Batten: carbon or epoxy "stays" running
across the sail giving it shape and support.
Beach start: using the wind and therefore
power in the sail to help you step up onto
the board from the shallows.
Board: the thing you stand on, usually made
from polyethylene or ASA/ABS plastics.
Boom: attached to the mast and sail and used
so the sailor can control the sail. Often adjustable
so it fits more than one sail size.
Buoyancy aid: flotation jacket designed to
keep you afloat. Not to be confused with a
lifejacket which, technically, will keep your
head above water if unconscious.
Camber Inducers: a piece of plastic that is
attached to the inside of the luff tube of
a sail and fits around the mast. It allows
clean airflow over the mast creating a powerful
sail to go fast. Racers love them but the fixed
profile will hold water like a paddling pool
and with the wider luff tube also holding water,
this sail will be very heavy to uphaul. Also
a pain to rig.
Carbon: strong, lightweight but expensive
material used in masts, booms and boards in
varying amounts. The more carbon is in your
equipment, the more expensive it is.
Clew: outer corner of the sail to which the
Cross shore: wind blowing directly parallel
to the shore, also known as side shore
Daggerboard: looks like a long fin in the
middle of the board and is used in light winds
to keep the board going in a straight line.
But it can be retracted as when you get planing
your fin stops the board slipping sideways.
Downhaul: used to apply tension vertically
to the sail consisting of a rope and pulley
system at the foot of the sail.
Fin: attached to the rear underside of the
board. Keeps you going in a straight line,
stops the board slipping sideways and helps
get you onto the plane
Foot: the bottom section of the sail
Footstraps: used to keep the feet in contact
with the board in planing conditions, you can
then steer the board more effectively
Harness: worn around the sailor’s waist
or bottom. They have a metal bar with a hook
that hooks onto the harness line on the boom
and takes the weight off the sailor’s
Head: the top section of the sail.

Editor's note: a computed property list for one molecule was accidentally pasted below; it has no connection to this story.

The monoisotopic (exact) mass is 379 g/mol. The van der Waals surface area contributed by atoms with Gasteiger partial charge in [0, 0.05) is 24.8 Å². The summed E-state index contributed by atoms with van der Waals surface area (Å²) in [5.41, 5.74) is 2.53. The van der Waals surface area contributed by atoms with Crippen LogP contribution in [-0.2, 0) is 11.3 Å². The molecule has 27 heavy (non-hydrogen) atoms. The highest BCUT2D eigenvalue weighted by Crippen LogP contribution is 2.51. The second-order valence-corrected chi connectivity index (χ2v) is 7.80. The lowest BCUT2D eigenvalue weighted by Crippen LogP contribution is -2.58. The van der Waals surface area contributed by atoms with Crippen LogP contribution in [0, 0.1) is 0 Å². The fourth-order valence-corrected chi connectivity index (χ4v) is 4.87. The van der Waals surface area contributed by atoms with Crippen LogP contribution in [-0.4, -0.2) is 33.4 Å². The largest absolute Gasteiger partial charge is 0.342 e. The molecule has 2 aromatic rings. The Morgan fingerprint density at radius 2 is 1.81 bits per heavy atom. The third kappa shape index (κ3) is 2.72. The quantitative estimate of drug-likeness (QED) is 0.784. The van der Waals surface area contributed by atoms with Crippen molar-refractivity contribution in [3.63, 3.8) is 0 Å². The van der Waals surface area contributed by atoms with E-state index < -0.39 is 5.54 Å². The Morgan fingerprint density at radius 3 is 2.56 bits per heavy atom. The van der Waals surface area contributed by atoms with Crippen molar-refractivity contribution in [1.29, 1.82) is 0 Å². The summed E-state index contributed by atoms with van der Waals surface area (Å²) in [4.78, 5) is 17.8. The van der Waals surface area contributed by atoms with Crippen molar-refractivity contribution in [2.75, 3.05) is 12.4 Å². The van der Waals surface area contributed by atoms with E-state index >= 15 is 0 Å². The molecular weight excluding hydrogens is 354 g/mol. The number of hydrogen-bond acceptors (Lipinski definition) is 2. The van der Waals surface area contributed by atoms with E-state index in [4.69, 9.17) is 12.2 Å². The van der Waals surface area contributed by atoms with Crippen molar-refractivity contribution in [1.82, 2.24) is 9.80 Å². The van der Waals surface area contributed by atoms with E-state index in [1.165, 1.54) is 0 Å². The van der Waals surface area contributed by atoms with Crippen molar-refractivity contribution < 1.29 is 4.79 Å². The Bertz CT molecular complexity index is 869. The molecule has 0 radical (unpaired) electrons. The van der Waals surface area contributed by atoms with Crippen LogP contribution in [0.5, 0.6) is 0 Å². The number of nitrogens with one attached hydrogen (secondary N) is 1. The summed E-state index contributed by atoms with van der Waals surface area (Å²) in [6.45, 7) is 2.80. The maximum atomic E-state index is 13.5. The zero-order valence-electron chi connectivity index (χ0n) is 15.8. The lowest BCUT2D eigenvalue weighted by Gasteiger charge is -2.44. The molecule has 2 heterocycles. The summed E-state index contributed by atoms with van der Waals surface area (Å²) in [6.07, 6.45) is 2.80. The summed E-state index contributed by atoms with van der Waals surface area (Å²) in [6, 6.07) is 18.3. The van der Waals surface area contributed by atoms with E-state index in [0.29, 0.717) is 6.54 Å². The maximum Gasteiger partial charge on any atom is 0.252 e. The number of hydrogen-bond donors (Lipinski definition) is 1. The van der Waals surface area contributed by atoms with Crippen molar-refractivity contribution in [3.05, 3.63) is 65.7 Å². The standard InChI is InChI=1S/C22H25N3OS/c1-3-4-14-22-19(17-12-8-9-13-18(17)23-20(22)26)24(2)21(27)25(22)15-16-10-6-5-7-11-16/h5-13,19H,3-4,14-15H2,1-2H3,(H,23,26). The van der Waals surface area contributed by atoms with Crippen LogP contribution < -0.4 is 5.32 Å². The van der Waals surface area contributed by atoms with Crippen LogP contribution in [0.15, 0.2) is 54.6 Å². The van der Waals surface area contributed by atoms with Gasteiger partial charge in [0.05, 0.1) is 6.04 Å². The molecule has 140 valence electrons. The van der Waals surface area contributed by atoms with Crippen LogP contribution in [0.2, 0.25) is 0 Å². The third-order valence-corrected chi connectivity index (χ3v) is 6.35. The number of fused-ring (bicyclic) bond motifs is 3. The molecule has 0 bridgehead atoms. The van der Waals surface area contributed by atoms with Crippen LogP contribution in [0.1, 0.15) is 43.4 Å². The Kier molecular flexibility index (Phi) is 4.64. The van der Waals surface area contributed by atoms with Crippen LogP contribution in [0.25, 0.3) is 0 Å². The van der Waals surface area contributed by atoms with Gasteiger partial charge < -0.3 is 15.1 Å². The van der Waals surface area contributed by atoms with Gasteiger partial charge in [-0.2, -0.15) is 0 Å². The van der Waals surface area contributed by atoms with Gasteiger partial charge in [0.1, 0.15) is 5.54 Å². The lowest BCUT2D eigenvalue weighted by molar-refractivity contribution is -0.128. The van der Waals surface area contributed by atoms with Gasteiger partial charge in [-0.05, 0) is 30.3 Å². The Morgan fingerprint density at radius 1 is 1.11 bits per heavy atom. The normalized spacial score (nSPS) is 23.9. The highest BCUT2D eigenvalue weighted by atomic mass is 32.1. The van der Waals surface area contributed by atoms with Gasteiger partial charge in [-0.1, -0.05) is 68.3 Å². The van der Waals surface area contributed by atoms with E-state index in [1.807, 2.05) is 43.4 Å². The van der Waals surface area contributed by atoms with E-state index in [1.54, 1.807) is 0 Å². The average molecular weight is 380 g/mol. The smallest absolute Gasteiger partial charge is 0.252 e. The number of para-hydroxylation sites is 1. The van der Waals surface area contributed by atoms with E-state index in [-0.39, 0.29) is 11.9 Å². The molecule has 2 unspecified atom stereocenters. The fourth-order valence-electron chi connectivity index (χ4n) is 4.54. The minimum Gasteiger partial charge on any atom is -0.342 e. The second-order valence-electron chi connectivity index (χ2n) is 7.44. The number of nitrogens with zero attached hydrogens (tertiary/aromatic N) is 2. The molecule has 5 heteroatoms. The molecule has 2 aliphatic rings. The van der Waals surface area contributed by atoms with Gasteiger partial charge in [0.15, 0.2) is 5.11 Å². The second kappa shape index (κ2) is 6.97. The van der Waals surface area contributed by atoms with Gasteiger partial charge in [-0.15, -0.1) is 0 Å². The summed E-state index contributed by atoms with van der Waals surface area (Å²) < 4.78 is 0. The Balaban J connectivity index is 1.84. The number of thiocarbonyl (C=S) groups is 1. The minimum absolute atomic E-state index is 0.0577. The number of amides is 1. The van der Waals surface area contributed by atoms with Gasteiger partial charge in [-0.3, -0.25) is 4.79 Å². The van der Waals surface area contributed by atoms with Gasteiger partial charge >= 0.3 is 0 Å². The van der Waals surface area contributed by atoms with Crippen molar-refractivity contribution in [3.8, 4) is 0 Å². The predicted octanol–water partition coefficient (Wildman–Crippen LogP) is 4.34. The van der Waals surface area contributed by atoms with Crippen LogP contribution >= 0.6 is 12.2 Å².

Leach: the trailing edge of the sail.
Luff: the leading edge of the sail
Mast: made from fibreglass and carbon, the
mast supports the sail and gives it aerodynamic
Mast extension: attaches the bottom of the
mast to the sail. It is adjustable allowing
one mast to fit more than one sail size.
Mast foot: attaches the sail
to the board
a clear plastic sail material
a wind blowing directly onto the shore
Offshore: a wind blowing
directly away from the shore
Outhaul: used to apply tension
horizontally in the sail from the back end
of the boom.
Neoprene: a synthetic rubber
produced in a variety of thicknesses resulting
in garments with varying degrees of insulation.
Planing: when the board starts
to ‘skim’ across the top of the
water at speed rather than ‘ploughing’ through
Quiver: a name used to describe
all your sails. For example, “my quiver
consists of a 4m and a 5m”
Rig: a complete sail, mast,
Rigging: putting together the
mast, boom, sail and attaching it to the board
so it doesn’t blow away.
RYA: the Royal
Yachting Association was established to promote
and protect “boating” in the UK.
This covers most water activities, except for
kitesurfing and kayaking. The RYA also have
world renowned training schemes in yachting,
power craft, sailing and windsurfing for instructors
and participants. You get lots of member benefits
including third party insurance for windsurfers.
Costs £33 a year or £11 for a junior
Sail: a clear, plastic material that is pulled
into an aerodynamic shape by the mast and boom.
When used properly, in wind, it can propel
a sailor and his board across the water at
Stance: this is the way you stand on the board
and use the rig. A good stance makes sailing
more efficient and will help enormously when
the wind is stronger and you are learning to
use the harness and footstraps.
Tide: the vertical and horizontal movements
of the oceans caused by the gravitational pull
of the moon, sun and by the rotation of the
earth. On average, in the UK, we get 2 high
tides and 2 low tides in one day (24 hours).
So if it is low tide at 9am in the morning,
it will be high tide 6 hrs later at 3pm in
the afternoon and low tide again at 9pm at
Turning: you can turn the board around by
tacking or gybing.
Tack: turning the board through 180 degrees
with the nose turning into the wind to initiate
Gybing: turning the board through 180 degrees
with the nose turning away from the wind to
initiate the turn
Volume: amount of flotation
in the board measured in litres. A 100 litre
board will float 100kg of weight
Wetsuit: neoprene insulating suit worn for
warmth in and out of the water.